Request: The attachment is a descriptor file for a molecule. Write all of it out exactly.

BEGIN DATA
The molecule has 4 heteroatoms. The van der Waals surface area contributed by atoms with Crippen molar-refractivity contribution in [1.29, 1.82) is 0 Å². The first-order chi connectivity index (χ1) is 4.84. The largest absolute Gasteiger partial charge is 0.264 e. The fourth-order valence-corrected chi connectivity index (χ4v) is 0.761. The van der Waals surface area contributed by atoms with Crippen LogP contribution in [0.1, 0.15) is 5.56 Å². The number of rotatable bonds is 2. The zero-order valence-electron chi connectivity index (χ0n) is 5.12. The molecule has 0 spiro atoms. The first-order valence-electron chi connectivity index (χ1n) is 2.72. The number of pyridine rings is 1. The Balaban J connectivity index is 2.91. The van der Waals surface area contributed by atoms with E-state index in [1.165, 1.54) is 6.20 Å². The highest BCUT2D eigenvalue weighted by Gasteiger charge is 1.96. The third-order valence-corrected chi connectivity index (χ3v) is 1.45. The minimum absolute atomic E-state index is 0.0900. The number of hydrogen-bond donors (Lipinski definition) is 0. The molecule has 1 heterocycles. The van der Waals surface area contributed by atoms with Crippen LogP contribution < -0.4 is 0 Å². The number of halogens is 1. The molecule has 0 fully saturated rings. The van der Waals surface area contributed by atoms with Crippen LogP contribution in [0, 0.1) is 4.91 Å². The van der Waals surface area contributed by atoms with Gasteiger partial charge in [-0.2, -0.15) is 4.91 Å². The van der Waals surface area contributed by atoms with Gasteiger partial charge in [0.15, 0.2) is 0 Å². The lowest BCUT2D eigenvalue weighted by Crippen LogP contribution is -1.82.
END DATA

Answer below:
The molecule has 4 heteroatoms. The van der Waals surface area contributed by atoms with Crippen molar-refractivity contribution in [1.29, 1.82) is 0 Å². The first-order chi connectivity index (χ1) is 4.84. The largest absolute Gasteiger partial charge is 0.264 e. The fourth-order valence-corrected chi connectivity index (χ4v) is 0.761. The van der Waals surface area contributed by atoms with Crippen LogP contribution in [0.1, 0.15) is 5.56 Å². The number of rotatable bonds is 2. The zero-order valence-electron chi connectivity index (χ0n) is 5.12. The molecule has 0 spiro atoms. The first-order valence-electron chi connectivity index (χ1n) is 2.72. The number of pyridine rings is 1. The Balaban J connectivity index is 2.91. The van der Waals surface area contributed by atoms with E-state index in [1.165, 1.54) is 6.20 Å². The highest BCUT2D eigenvalue weighted by Gasteiger charge is 1.96. The third-order valence-corrected chi connectivity index (χ3v) is 1.45. The minimum absolute atomic E-state index is 0.0900. The number of hydrogen-bond donors (Lipinski definition) is 0. The molecule has 1 heterocycles. The van der Waals surface area contributed by atoms with Crippen LogP contribution < -0.4 is 0 Å². The number of halogens is 1. The molecule has 0 fully saturated rings. The van der Waals surface area contributed by atoms with Crippen LogP contribution in [0, 0.1) is 4.91 Å². The van der Waals surface area contributed by atoms with Gasteiger partial charge in [-0.2, -0.15) is 4.91 Å². The van der Waals surface area contributed by atoms with Gasteiger partial charge in [0.15, 0.2) is 0 Å². The lowest BCUT2D eigenvalue weighted by Crippen LogP contribution is -1.82.